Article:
<i was all for the main line of the pirc -which was tried in one game-but i was not at all in favour of the ...c5 experiment for what turned out to be the final game-i later tried it myself but its very risky> (from his page today)
|Sep-06-11|| ||DrMAL: Thanx. Yes I imagine he was persuasive, Ray did really great with it. And, yes, I agree with him Pirc is very risky particularly if not played with great accuracy in the opening. Other GMs from that time like Pirc a lot too, I'm thinking of Lev Albert's book in particular. I don't think this was a good decision for Korchnoi, he did not really believe in it. As Kasparov emphasized a number of times in his video (including game 24 of his 1985 match with Karpov), it is very important to play what one believes in and feels most comfortable playing (familiarity!). I agree very much with this philosophy and I'm sure Ray Keene does too, especially in hindsight. Kasparov was very happy Karpov chose 1.e4 in game 24 he could play his beloved Scheveningen (already even more refined to include Najorf move order with 5...a6 to avoid Keres) whereas Karpov was uncomfortable with pushing K-side pawns necessary here, valuing pawn structure (quality) more than attacking tempo as the (definitively great) Positional player he was. Back to 23.Be3 in that game, Kasparov commented that if someone like Shirov had the white pieces he would not have hesitated to push pawns including 23.f5! making him a more dangerous player than Karpov for that opening. I think he was similarly correct, Karpov needed a win even more so than Korchnoi did here, and he played something that he did not believe in, and the rest was history.|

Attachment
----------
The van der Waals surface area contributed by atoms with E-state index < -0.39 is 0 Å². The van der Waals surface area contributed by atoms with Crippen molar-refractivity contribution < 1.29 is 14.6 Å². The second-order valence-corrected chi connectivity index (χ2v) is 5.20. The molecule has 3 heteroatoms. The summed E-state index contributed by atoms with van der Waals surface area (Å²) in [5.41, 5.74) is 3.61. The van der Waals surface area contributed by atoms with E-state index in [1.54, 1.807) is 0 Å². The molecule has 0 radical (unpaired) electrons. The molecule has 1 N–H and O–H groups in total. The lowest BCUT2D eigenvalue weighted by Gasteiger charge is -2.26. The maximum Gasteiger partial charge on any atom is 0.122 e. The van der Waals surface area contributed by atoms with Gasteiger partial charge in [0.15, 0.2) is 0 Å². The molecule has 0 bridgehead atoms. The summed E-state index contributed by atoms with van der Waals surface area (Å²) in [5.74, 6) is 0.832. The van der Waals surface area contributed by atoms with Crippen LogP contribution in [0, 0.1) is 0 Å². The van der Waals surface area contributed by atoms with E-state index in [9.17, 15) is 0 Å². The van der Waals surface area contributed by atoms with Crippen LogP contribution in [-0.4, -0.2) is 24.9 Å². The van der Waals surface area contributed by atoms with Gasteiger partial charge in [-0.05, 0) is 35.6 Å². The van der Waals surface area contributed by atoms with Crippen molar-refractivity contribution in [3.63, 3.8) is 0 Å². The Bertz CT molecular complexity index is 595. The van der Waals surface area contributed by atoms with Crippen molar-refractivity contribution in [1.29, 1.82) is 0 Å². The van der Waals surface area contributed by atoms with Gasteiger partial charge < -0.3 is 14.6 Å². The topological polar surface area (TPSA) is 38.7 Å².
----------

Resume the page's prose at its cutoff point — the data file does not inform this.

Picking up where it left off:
|Sep-06-11|| ||perfidious: <DrMAL: ....I'm surprised to see him not being in favor of "the ...c5 experiment" this was the move that made (6).Be2 fall out of favor.... >|
Two vastly different circumstances are being discussed here, as <ray keene> well knows.
In the Austrian Attack, 6.Be2 indeed declined in popularity-understandably, though not justifiably-after Fischer's crushing defeat at Curacao. It was, however, revived by the late 1980s and is considered an excellent alternative to 6.Bd3, which supplanted it.
The difference between the bishop moves is seen in that after 6.Be2 c5 7.dxc5 Qa5, 8.cxd6 cannot be played because of 8....Nxe4, whereas after 6.Bd3 c5 7.dxc5 Qa5, the bishop defends e4.
This is all basic Pirc theory.
Your willingness to put down others whom you perceive as having less understanding than yourself is already legend here; try to accept, just like the rest of us whom you roundly scorn, that you can also learn. No-one will think less of you for that.
|Sep-06-11|| ||DrMAL: I looked at Ray Keene's answer and, while I agree about his points I'm surprised to see him not being in favor of "the ...c5 experiment" this was the move that made 5.Be2 fall out of favor somewhat after Fischer vs Korchnoi, 1962 or, if one believes Ed Mednis, before then. For example, 5.Bd3 was later tried in order to avoid 6...c5! (e.g., Judit Polgar vs A Chernin, 2007). Someone already pounced on my post as I was editing it to better word it LOL, I have a few creepy idiots/trollers on IGNORE.|
|Sep-06-11|| ||DrMAL: Ooops I got confused here, as you <SWT> pointed out in Fischer vs Korchnoi, 1962 thanx for clarifying that. Ray Keene's post makes sense now, back to Karpov vs Kasparov, 1985 for me.|